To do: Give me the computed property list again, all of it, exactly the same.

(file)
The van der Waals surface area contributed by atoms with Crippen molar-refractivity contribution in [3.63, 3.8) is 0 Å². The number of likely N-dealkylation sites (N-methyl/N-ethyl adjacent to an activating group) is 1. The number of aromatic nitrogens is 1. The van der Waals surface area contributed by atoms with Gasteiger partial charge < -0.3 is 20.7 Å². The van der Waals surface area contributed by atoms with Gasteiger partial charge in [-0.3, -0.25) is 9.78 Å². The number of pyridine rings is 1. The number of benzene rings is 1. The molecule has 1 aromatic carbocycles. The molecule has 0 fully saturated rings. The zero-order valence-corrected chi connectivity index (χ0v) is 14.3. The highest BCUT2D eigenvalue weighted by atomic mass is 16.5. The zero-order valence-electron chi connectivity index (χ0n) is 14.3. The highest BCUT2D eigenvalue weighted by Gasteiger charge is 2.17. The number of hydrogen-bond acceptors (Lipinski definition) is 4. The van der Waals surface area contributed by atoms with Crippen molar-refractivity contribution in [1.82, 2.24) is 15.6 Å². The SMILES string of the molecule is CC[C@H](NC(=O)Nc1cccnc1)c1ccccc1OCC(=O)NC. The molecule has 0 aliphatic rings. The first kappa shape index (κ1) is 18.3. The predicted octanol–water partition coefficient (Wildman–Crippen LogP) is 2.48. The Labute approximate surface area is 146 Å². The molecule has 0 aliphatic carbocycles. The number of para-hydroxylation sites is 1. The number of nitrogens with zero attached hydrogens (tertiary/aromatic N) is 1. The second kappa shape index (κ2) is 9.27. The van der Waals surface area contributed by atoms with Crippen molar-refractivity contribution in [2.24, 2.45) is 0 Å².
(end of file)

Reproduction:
The van der Waals surface area contributed by atoms with Crippen molar-refractivity contribution in [3.63, 3.8) is 0 Å². The number of likely N-dealkylation sites (N-methyl/N-ethyl adjacent to an activating group) is 1. The number of aromatic nitrogens is 1. The van der Waals surface area contributed by atoms with Gasteiger partial charge < -0.3 is 20.7 Å². The van der Waals surface area contributed by atoms with Gasteiger partial charge in [-0.3, -0.25) is 9.78 Å². The number of pyridine rings is 1. The number of benzene rings is 1. The molecule has 1 aromatic carbocycles. The molecule has 0 fully saturated rings. The zero-order valence-corrected chi connectivity index (χ0v) is 14.3. The highest BCUT2D eigenvalue weighted by atomic mass is 16.5. The zero-order valence-electron chi connectivity index (χ0n) is 14.3. The highest BCUT2D eigenvalue weighted by Gasteiger charge is 2.17. The number of hydrogen-bond acceptors (Lipinski definition) is 4. The van der Waals surface area contributed by atoms with Crippen molar-refractivity contribution in [1.82, 2.24) is 15.6 Å². The SMILES string of the molecule is CC[C@H](NC(=O)Nc1cccnc1)c1ccccc1OCC(=O)NC. The molecule has 0 aliphatic rings. The first kappa shape index (κ1) is 18.3. The predicted octanol–water partition coefficient (Wildman–Crippen LogP) is 2.48. The Labute approximate surface area is 146 Å². The molecule has 0 aliphatic carbocycles. The number of para-hydroxylation sites is 1. The number of nitrogens with zero attached hydrogens (tertiary/aromatic N) is 1. The second kappa shape index (κ2) is 9.27. The van der Waals surface area contributed by atoms with Crippen molar-refractivity contribution in [2.24, 2.45) is 0 Å².